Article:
Phasing out gas: Shoreline takes steps towards clean buildings
August 19, 2021

Washington communities are flexing their climate leadership, expanding access to clean, safe, all-electric buildings. This past Monday, Shoreline residents spoke powerfully at a City Council meeting, urging the city to phase out the use of fossil gas, citing concerns about greenhouse gas emissions, air pollution, and safety. 

At the end of the meeting, Councilmembers directed staff to develop an ordinance that would prohibit the use of fossil fuels for space and water heating in new commercial and large multifamily buildings (defined as over four stories). So far, local governments have focused on new commercial and large multifamily buildings because those restrictions can be imposed through the commercial energy code, where cities and counties have the clearest legal authority to act.

By taking this bold step, Shoreline will follow in the footsteps of Seattle, where a similar policy was passed in February 2021. King County and Bellingham are also working on similar policies, while other entities like Tacoma and Seattle Public Schools have also made commitments to phasing out gas in buildings. 

This effort is far from over in Shoreline: once city staff develop the ordinance, it will need to go back to Shoreline City Council for a vote. And we know that the gas industry and its allies will be fighting back – we saw gas industry allies spreading misinformation about heat pumps even at this week’s meeting. If you live or work in Shoreline, you can help let the city know that you support all-electric buildings by sending a thank you email to councilmembers here.
 

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Author Bio

Deepa Sivarajan

Washington Policy Manager, Climate Solutions

Deepa works to advance policies that will facilitate an equitable and just shift to clean energy in Washington. She is passionate about ensuring that environmental justice communities are represented in local and state policy development and implementation. Prior to joining Climate Solutions, Deepa served as a project manager at the public engagement and communications firm EnviroIssues, where she worked with local government agencies to involve communities in planning processes for transportation and urban planning projects. Deepa also has a background in environmental and electoral organizing, including advocating for wilderness protection with the Sierra Club.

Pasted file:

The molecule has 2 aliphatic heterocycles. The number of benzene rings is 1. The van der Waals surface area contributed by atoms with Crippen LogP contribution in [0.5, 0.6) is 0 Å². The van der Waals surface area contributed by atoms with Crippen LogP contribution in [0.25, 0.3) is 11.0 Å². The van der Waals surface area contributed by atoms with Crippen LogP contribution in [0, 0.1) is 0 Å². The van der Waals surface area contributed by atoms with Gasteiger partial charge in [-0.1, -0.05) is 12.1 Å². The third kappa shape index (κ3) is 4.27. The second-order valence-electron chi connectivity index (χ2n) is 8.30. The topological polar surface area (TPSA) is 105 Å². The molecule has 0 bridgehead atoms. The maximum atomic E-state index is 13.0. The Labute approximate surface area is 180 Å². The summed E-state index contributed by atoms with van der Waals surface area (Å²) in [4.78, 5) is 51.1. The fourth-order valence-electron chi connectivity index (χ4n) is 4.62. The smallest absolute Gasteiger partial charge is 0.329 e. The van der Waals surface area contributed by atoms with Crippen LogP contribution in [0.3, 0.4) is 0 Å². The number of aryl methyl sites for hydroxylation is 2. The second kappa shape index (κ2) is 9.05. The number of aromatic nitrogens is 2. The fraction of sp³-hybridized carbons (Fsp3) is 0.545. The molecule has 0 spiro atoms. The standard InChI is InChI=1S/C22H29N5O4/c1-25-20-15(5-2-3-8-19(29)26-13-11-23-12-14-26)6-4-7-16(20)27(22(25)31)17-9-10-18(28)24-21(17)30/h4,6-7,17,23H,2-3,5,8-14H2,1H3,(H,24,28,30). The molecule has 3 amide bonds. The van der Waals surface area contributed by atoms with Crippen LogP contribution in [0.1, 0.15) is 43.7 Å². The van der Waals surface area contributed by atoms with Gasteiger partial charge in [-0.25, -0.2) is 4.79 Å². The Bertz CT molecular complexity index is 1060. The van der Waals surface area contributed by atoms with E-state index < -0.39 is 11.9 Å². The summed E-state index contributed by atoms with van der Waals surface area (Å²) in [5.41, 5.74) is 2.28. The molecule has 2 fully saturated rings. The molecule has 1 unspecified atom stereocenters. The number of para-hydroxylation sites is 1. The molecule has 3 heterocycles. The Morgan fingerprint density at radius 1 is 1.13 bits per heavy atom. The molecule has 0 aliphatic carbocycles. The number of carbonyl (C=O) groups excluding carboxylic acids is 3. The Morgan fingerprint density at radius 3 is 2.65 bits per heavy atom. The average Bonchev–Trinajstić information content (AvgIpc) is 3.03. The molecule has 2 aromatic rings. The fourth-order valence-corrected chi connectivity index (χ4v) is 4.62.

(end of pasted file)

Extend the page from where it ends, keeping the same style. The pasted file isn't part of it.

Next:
Deepa holds an M.A. in Climate & Society from Columbia University, where she focused on climate policy and law, as well as a B.A. in Government and Women’s & Gender Studies from Georgetown University. Deepa serves on the Seattle Green New Deal Oversight Board and the Seattle Parks District Oversight Committee. She also volunteers with South Asians Building Accountability & Healing (SABAH), the Coalition of Seattle Indian-Americans, and the Northwest Abortion Access Fund. Deepa was born and raised in Seattle, where in her free time she enjoys reading and writing speculative fiction, cuddling her parents’ dog, and drinking way too much tea.